Three Primary Determinants For Optimal Asset Allocation
This is the first of a four-part series discussing the three primary determinants required in order to arrive at allocating assets and to provide planning outcomes and opportunities. Admittedly for some, this write-up may seem overly simplistic, but for others, it is our hope that the simplicity serves a greater understanding concerning how practitioners and MFG in particular, arrive at allocating your hard-earned monies.
We work diligently to slow the process down to first get to know our clients, to listen to your financial concerns and needs, and to provide an opportunity to introduce our firm, guiding principles, and members. After all, our hope is that our relationships with clients will span decades and generations.
Financial planning is inherently personal and requires a great deal of trust by both parties. We work with our clients to understand three primary drivers that ultimately determine the success of their financial future.
Financial Resources – today and tomorrow
Risk Tolerance – capacity and willingness
Financial Goals – determines time horizon
At the very core of financial resources are your personal assets, liabilities, income, expenditures, and savings rate(s). It is critically important to capture a sense of what your current financial affairs look like in order to determine not only the amount of risk required to generate an adequate return to meet your financial goals – be it near- or long-term – but also assist us in understanding sensitive inputs to arrive at financial outcomes given your current financial position. It also assists us in determining level of financial sophistication.
The following list includes various data points we capture, but is far from a comprehensive list:
Net worth statement (assets and liabilities)
Income from various sources
Human capital – earnings growth and risk
We recognize that a person's true measure for risk is likely best measured during the most challenging of market environments. However, your tolerance for risk is a key input computing return expectations by way of the overall allocation of your portfolio that, in part, is anchored to your risk tolerance. The less risk one is willing to take, the lower the return expectation.
At MFG we invest an incredible amount of time understanding our client’s tolerance for risk – both their willingness and capacity to take risk. This is accomplished through discussions and qualitative and quantitative assessments. We do this for a couple reasons:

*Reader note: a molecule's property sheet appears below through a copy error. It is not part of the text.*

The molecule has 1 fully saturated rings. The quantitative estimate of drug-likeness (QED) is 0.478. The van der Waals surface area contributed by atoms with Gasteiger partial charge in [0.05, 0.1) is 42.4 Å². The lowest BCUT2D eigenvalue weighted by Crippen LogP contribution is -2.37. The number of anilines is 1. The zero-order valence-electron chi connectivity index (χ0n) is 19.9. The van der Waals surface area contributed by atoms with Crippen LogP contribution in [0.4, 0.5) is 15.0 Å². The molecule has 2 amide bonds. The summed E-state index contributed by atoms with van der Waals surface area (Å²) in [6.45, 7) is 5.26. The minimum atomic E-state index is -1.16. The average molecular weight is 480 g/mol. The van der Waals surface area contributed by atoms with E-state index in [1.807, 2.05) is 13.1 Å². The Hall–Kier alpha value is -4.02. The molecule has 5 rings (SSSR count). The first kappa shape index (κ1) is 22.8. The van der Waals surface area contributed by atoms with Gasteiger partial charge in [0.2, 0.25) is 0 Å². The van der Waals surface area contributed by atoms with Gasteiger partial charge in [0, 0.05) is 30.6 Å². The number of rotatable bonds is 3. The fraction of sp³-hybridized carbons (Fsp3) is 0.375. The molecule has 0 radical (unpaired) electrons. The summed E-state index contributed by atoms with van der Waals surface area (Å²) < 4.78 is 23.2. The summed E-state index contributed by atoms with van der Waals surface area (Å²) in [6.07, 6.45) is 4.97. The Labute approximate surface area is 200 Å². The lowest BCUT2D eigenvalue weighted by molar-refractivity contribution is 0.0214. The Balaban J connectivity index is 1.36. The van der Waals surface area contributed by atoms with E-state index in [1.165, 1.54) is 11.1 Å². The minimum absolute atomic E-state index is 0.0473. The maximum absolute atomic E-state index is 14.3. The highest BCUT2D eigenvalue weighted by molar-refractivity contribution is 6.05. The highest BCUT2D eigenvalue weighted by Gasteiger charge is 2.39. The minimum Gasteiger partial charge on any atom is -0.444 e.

It is not unreasonable to believe there may be conflict between one’s willingness to take risk and their capacity to take risk.
Should the conflict go unacknowledged, the net result may be impaired realized investment returns due to inability to stay the course during a drawdown or marginalized long-term returns due to an allocation that is lite on risky assets
We firmly believe the greatest value we provide to our clients is by way of managing behaviors. At the center of this is risk assessment. The study and practice of behavioral finance is core to what we do for our clients at MFG.
The last and certainly not the least of the inputs are your financial goals. Proper asset allocation should be fastened to your financial goals as it is those that often determine the timing of withdrawals. We often say internally that our first priority is to preserve what you have earned and then enhance it; meaning that when it comes to funding a liability, such as education or retirement, we want to be certain near-term withdrawals are not subject to unnecessary volatility. Long-term assets, or assets needed to fund your goal in the intermediate or long-term, can then assume greater risk and volatility to allow for growth.
Simply put, your financial goals determine your time horizon and timing of funding that particular liability. For much of what we have discussed today, there are general guidelines. As it relates to financial goals and retirement, it is common for some to believe it is prudent your allocation follows the glidepath of your age and therefore reduces equity (risk) exposure as you age. As a generalization, this may be true for the average investor. However, we caution its applicability as it relates to optimizing financial outcomes. We firmly believe the allocation of your assets should replicate your financial resources, tolerance for risk, and financial goals.
Your overall asset allocation should be representative of your time horizon, risk tolerance and financial resources.
In closing, significant investment and time is required to determine your appropriate allocation of assets. Absent of this, there’s a chance you're not optimizing your financial outcomes. MFG remains consistent in our fiduciary capacity – offering objective financial advice on the premise of optimizing your financial outcomes, not the interests of corporate profits.